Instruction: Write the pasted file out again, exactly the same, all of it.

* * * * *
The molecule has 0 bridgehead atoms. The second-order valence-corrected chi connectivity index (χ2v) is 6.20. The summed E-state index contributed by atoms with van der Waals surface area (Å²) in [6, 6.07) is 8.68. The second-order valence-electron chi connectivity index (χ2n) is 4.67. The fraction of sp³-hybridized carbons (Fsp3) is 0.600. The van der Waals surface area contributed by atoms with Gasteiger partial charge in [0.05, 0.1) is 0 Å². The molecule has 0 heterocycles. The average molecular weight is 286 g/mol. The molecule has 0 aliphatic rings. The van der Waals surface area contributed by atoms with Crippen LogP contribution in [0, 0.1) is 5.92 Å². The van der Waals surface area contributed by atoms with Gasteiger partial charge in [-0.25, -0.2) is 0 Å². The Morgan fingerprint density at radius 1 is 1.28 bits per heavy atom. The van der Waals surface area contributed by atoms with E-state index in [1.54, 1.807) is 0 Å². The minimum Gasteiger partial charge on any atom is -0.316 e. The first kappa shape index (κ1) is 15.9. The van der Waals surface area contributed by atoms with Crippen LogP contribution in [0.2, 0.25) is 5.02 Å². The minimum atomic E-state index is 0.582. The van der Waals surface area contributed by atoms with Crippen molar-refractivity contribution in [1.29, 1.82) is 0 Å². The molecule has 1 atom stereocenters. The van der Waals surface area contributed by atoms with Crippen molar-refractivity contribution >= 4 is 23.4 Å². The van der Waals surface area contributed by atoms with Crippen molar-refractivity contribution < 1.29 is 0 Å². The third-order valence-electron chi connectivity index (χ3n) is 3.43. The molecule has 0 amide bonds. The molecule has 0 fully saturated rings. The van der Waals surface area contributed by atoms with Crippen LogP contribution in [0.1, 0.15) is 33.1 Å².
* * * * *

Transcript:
The molecule has 0 bridgehead atoms. The second-order valence-corrected chi connectivity index (χ2v) is 6.20. The summed E-state index contributed by atoms with van der Waals surface area (Å²) in [6, 6.07) is 8.68. The second-order valence-electron chi connectivity index (χ2n) is 4.67. The fraction of sp³-hybridized carbons (Fsp3) is 0.600. The van der Waals surface area contributed by atoms with Gasteiger partial charge in [0.05, 0.1) is 0 Å². The molecule has 0 heterocycles. The average molecular weight is 286 g/mol. The molecule has 0 aliphatic rings. The van der Waals surface area contributed by atoms with Crippen LogP contribution in [0, 0.1) is 5.92 Å². The van der Waals surface area contributed by atoms with Gasteiger partial charge in [-0.25, -0.2) is 0 Å². The Morgan fingerprint density at radius 1 is 1.28 bits per heavy atom. The van der Waals surface area contributed by atoms with E-state index in [1.54, 1.807) is 0 Å². The minimum Gasteiger partial charge on any atom is -0.316 e. The first kappa shape index (κ1) is 15.9. The van der Waals surface area contributed by atoms with Crippen LogP contribution in [0.2, 0.25) is 5.02 Å². The minimum atomic E-state index is 0.582. The van der Waals surface area contributed by atoms with Crippen molar-refractivity contribution in [1.29, 1.82) is 0 Å². The molecule has 1 atom stereocenters. The van der Waals surface area contributed by atoms with Crippen molar-refractivity contribution >= 4 is 23.4 Å². The van der Waals surface area contributed by atoms with Crippen molar-refractivity contribution < 1.29 is 0 Å². The third-order valence-electron chi connectivity index (χ3n) is 3.43. The molecule has 0 amide bonds. The molecule has 0 fully saturated rings. The van der Waals surface area contributed by atoms with Crippen LogP contribution in [0.1, 0.15) is 33.1 Å².